This blog, tersely titled Myself, Coding, Ranting, and Madness is an ecelectic mixture of notes on programming, views on (mainly British) political happenings, and odd philosophical musings.
Benedict Harcourt MEng ACGI is a recent graduate from Imperial College London, where he studied Information Systems Engineering (now Electronic and Information Engineering), graduating in 2012. Whilst there he enjoyed, spent time in, helped run, and (in terms of domicile law) nearly lived in the College's Science Fiction Library
From there, he attempted to hide from the real world by hiding behind his computer at London-based tech company Mindwork Labs, where he configures his brain as a stack, with the overhead of context switches worse than even that of Pentium 4 processor.
In his spare time, he manages this blog, listens to a wide, wide range of music, and works on a number programming projects, which can be found over on his GitHub account, with a variety of smaller pieces of code linked for his main site.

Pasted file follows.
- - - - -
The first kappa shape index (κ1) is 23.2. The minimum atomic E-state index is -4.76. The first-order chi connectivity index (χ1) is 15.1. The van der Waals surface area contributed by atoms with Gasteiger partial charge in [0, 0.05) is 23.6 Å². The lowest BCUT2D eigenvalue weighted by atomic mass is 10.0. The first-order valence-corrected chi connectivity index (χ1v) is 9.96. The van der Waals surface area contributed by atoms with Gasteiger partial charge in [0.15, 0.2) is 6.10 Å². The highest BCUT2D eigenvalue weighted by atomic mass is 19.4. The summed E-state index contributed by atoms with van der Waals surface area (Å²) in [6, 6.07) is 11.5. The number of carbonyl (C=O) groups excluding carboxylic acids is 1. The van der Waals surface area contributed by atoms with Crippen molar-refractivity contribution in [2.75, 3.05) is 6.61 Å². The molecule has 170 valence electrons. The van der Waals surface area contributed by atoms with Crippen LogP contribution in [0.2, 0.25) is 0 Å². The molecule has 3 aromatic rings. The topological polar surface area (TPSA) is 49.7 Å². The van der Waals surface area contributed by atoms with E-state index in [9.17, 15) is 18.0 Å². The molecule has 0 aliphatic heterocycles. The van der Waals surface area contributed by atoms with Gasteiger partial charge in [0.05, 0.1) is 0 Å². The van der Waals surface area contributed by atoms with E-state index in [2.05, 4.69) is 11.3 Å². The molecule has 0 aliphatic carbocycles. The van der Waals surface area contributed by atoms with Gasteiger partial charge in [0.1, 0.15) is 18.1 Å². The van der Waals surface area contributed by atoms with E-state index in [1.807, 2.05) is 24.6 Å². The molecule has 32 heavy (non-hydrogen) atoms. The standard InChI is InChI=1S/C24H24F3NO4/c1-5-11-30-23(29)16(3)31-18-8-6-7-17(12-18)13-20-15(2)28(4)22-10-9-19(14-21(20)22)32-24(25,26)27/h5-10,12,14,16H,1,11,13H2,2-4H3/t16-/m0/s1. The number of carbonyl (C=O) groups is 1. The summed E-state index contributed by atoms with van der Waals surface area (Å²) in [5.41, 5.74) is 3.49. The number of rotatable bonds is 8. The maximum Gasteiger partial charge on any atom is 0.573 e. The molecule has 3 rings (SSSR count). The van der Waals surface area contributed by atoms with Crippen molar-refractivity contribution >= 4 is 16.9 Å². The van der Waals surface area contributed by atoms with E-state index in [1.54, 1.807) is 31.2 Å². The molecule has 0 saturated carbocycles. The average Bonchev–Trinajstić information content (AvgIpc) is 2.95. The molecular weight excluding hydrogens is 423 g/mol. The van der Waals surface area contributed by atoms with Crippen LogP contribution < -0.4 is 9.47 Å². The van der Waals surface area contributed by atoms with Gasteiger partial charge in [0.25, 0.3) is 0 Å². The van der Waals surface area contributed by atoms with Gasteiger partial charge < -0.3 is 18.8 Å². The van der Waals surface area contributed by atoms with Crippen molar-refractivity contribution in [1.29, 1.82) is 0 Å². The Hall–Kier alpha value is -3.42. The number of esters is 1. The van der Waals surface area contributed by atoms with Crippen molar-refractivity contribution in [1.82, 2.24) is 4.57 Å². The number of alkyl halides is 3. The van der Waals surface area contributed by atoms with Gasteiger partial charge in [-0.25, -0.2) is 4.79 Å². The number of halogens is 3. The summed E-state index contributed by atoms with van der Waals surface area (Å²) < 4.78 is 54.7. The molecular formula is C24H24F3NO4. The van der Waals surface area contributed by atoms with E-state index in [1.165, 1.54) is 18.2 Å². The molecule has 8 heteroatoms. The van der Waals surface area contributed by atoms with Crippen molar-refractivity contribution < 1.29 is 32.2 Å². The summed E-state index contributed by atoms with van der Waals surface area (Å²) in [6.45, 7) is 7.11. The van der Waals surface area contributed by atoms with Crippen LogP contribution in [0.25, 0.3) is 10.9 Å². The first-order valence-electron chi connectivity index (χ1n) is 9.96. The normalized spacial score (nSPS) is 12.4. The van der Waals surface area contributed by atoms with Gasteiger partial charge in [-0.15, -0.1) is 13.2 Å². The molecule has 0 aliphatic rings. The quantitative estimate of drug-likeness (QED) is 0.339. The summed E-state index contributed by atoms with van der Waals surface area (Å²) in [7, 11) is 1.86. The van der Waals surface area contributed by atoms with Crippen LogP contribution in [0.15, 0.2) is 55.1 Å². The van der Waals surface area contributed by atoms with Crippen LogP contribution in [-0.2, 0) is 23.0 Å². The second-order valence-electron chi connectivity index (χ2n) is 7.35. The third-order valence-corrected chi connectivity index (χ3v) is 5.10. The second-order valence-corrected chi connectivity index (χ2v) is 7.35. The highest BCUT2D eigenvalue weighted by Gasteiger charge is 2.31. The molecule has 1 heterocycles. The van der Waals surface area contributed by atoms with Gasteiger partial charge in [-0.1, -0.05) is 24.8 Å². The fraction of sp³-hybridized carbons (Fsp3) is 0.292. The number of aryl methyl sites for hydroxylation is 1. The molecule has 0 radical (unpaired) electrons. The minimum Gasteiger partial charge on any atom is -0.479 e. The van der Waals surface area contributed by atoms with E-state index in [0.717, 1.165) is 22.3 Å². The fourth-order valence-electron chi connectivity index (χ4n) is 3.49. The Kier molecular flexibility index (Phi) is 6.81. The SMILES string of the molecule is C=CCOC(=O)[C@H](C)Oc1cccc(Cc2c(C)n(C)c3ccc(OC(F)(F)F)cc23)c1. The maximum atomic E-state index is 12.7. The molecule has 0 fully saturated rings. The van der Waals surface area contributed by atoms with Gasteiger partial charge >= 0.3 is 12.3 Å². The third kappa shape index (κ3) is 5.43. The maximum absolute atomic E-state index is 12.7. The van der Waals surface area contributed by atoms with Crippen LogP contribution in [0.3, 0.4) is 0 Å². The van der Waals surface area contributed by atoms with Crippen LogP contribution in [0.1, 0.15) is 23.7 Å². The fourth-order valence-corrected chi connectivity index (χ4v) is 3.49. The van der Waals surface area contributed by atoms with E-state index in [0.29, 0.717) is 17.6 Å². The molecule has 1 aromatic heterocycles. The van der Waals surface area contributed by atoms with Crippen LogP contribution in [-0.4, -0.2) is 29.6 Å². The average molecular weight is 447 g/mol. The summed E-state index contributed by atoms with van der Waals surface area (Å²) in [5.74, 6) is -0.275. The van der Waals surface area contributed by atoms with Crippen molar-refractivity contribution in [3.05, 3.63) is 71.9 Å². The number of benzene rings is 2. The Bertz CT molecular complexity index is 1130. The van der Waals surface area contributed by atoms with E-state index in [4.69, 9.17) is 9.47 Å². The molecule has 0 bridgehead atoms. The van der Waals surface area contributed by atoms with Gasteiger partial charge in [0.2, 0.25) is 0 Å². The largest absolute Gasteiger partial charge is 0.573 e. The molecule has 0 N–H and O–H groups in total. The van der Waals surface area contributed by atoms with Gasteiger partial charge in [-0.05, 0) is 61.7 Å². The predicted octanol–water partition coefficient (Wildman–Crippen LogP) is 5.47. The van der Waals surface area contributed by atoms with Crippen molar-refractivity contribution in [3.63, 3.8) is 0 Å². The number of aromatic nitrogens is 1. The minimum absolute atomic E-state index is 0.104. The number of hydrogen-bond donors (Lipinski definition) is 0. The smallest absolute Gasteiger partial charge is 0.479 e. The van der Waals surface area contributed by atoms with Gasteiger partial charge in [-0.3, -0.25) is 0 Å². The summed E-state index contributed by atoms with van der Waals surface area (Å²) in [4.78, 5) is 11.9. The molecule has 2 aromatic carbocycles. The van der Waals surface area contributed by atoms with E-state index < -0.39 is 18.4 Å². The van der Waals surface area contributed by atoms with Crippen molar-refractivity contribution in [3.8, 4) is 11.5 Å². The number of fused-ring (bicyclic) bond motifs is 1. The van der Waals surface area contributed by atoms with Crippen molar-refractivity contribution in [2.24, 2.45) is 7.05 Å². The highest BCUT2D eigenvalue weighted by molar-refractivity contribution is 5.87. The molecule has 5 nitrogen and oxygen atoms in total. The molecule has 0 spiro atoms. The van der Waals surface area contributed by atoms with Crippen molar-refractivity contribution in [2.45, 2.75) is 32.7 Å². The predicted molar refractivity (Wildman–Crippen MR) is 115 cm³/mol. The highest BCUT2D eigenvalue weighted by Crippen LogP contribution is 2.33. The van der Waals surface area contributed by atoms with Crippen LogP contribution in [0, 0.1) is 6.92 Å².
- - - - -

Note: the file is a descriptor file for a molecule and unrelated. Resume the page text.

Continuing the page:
His achievements include continuing to not use Twitter, drinking three litres of Earl Grey tea a day, and having looked at every non-video post on I Can Has Cheezburger. These combined to the creation of tea-cats.co.uk, a website dedicated to cats with tea, or tea with cats, or any combination thereof.
The blog was started because people asked Ben to start one. That kind of sums up why he does most things; people are cute, and he kinda likes them. I kept on mainly because it seemed a shame to stop, and I might one day write something of use.
Another reason might be that I have always felt, and sometimes been told, that I lack good communication skills. There is some part of me that thinks that writing without the pressure of a direct recipient might one day help me to improve.
Posts should come out at least once a week; the writing schedule varies drastically, with some days resulting in enough posts for 3 a week for the next month or so, and some months being entirely dry on content. A lot of this revolves around what is going on — posts about the author's life are generally avoided, and posts on politics and programming require politics and programming to happen.
The best way to get the updates to to subscribe to the RSS feed in your favourite feed reader.